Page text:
Talk, Don't Track: How Technology Can Hurt Trust and Communication in Your Relationship
Andrew McNaughton LCSW, CADC, Symmetry Counseling Chicago
To share or not to share? This is the question in the mind of couples in our modern times. There is always a desire for assurance of trust in a romantic relationship, so naturally, there is sensitivity to any potentially untrustworthy behavior. Is the expectation of personal privacy an antiquated notion, especially for a romantic partnership? If there is nothing to hide, what is the harm in sharing phones, tablets, location, and account passwords with romantic partners?
Two recent articles have broached this topic, specifically regarding round-the-clock location sharing between romantic partners. One article from the Lifehacker website spotlights the benefits of this, highlighting the strong bond of trust formed, the increased comfort level, and even the practical convenience of negating the need for texting updates on whereabouts and ETAs. The other article from Gizmodo sees this as an invasion of privacy.
Although the benefits may be genuine, tracking every move or searching through your partner’s personal devices and accounts (with or without their consent) is damaging to the relationship. If you look at their phone, there’s a chance you will eventually see something that raises concerns (e.g. What were they doing at the park last Monday? Why were they on Facebook at 3 am last Saturday? Since when did they start watching horror movies? Why are they playfully texting co-workers first thing in the morning? Why did they bookmark PornHub?).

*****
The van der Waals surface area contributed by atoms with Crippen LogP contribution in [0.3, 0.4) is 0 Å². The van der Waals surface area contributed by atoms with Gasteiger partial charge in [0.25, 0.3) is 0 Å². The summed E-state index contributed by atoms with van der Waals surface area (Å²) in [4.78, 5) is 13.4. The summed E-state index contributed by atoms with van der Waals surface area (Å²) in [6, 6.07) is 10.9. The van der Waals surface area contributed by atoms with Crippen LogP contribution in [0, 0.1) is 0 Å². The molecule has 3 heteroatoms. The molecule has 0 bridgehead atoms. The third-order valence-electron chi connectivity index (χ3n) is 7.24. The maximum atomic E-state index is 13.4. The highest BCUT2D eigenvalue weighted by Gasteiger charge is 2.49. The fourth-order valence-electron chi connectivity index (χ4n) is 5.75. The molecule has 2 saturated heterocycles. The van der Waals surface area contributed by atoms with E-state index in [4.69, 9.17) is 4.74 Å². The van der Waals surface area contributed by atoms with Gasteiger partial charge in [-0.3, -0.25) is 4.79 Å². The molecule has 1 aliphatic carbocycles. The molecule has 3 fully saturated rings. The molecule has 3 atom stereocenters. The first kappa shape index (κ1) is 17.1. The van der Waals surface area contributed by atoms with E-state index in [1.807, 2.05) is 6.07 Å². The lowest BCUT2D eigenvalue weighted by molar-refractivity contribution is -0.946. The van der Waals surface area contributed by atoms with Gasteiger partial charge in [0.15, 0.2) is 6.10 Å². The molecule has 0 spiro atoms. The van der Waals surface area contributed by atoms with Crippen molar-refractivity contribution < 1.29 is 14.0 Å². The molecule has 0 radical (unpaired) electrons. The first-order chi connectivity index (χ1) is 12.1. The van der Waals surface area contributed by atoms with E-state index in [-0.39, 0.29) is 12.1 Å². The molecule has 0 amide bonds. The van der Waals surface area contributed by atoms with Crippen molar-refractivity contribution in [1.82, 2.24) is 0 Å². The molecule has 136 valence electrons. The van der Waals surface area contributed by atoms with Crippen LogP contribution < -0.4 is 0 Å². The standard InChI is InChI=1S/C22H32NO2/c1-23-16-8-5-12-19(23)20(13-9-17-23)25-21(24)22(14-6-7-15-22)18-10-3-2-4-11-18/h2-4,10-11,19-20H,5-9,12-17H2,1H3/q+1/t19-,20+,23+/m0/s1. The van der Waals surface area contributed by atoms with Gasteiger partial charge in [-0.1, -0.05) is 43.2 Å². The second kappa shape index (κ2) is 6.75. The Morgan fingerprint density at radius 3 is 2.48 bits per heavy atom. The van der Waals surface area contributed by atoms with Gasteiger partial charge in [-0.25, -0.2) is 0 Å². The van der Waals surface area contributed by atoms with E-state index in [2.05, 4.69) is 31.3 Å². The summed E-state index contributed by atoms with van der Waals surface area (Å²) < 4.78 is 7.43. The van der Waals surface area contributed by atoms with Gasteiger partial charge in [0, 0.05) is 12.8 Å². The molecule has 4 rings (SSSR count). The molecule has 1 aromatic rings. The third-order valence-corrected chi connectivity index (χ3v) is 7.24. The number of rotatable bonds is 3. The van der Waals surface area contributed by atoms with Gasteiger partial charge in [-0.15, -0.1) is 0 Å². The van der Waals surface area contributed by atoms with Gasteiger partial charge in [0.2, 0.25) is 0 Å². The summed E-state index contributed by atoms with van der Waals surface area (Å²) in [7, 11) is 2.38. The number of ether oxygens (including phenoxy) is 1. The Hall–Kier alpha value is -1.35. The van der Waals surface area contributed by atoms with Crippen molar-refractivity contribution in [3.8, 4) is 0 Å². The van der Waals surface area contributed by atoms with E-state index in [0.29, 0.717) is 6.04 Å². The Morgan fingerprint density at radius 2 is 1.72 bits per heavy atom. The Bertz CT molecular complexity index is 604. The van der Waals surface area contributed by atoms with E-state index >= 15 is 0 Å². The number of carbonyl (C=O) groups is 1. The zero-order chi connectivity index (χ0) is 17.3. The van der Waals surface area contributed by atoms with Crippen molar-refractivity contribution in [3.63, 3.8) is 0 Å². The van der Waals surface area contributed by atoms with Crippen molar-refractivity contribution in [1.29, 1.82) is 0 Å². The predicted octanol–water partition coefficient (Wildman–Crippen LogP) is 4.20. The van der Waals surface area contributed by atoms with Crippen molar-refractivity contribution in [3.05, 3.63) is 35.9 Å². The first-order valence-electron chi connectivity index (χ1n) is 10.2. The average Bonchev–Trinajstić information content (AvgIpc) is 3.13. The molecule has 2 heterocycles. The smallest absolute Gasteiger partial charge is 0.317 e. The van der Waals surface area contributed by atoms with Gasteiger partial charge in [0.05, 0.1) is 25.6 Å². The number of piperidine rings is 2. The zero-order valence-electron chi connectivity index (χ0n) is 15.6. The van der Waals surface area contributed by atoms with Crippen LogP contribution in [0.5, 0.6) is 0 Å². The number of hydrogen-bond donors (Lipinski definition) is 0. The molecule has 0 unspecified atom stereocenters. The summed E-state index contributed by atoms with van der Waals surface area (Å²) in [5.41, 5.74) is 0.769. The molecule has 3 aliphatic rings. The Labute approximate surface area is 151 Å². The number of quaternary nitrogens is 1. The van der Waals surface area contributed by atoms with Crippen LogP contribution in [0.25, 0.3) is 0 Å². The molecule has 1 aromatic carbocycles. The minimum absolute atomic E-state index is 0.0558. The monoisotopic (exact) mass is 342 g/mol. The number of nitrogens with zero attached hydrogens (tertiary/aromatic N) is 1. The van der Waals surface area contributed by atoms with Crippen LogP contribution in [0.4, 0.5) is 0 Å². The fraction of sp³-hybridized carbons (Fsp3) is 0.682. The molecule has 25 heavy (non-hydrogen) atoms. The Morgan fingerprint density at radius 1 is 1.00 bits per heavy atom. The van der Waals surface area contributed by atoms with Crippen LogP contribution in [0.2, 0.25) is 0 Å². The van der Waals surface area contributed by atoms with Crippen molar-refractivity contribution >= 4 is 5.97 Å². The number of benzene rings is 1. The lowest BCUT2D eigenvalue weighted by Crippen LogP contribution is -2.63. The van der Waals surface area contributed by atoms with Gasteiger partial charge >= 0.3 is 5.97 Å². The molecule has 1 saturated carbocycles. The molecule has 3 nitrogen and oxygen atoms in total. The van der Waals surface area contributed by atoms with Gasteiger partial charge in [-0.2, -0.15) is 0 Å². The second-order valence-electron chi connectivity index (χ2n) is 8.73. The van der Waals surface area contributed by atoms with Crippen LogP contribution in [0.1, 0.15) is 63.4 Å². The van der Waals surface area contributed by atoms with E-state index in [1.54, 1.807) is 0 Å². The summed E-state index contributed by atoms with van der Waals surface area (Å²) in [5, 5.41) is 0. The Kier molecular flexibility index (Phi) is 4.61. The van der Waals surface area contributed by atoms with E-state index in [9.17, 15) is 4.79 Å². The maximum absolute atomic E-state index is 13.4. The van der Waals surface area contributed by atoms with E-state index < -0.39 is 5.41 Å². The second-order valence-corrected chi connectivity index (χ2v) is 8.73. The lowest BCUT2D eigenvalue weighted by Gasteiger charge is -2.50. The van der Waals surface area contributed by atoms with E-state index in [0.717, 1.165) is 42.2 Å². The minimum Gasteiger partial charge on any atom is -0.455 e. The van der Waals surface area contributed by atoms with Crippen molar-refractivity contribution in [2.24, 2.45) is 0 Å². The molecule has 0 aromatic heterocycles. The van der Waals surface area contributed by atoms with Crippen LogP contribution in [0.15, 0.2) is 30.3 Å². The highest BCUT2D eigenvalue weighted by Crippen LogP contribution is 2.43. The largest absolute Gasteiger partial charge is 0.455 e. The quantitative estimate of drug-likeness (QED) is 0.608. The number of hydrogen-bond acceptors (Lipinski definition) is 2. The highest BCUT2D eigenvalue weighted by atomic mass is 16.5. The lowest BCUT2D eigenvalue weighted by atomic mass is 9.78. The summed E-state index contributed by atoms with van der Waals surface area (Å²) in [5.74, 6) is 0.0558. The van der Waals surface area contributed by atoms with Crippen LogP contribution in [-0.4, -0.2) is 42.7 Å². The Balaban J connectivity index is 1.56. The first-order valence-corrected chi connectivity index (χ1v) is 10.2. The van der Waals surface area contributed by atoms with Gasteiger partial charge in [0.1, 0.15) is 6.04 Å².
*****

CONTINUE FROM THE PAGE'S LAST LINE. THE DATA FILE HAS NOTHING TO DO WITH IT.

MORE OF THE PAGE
If you feel compelled to track your partner’s every move or hack into their devices, the relationship already lacks trust. No amount of reading texts, posts, emails, etc., or tracking location or browsing history is going to reduce that mistrust. It is more likely to fuel suspicions. Consider the following scenarios:
Scenario 1: By accessing your partner’s cell phone, your suspicions are confirmed. There is indisputable evidence of flirting, sexting, or an all-out emotional or physical affair. If reconciliation is attempted, the suspicions will likely linger even if they turn over all of their devices and accounts to you.
Scenario 2: You search through your partner’s phone, but there are no glaring signs of outright infidelity. You should probably just put the phone down, but instead of respecting privacy, you dig and dig for text messages and IMs from months or years ago, or search location and movement histories, web browsing histories, etc. Eventually, something will catch your eye that may seem questionable, suspicious, or even catastrophic.
The problem with this type of snooping is that it can become an obsession and a full-time job. Consider that any information gathered may be seen out of context and be highly subjective. Text messages are meant to be communication between two people, not a larger audience, and those texts, emails, or instant messages from months or years ago do not necessarily reflect your partner as they are now. Location tracking is not 100% accurate either, so before your thoughts and emotions jump to extreme conclusions, consider that uncovering such information does not automatically equal deception or infidelity. Also, keep in mind that technology is constantly evolving, so there will always be the potential for further trickery with the latest app or device upgrade.
There are many ways to work to restore that trust; searching through your partner’s phone or tracking their movements is not the answer. Technology will never provide true assurance and is no substitute for open dialogue between a couple experiencing doubts. With the aid of one of the relationship specialists at Symmetry Counseling Chicago, we can help you deal with deficits in trust and communication in your relationship.
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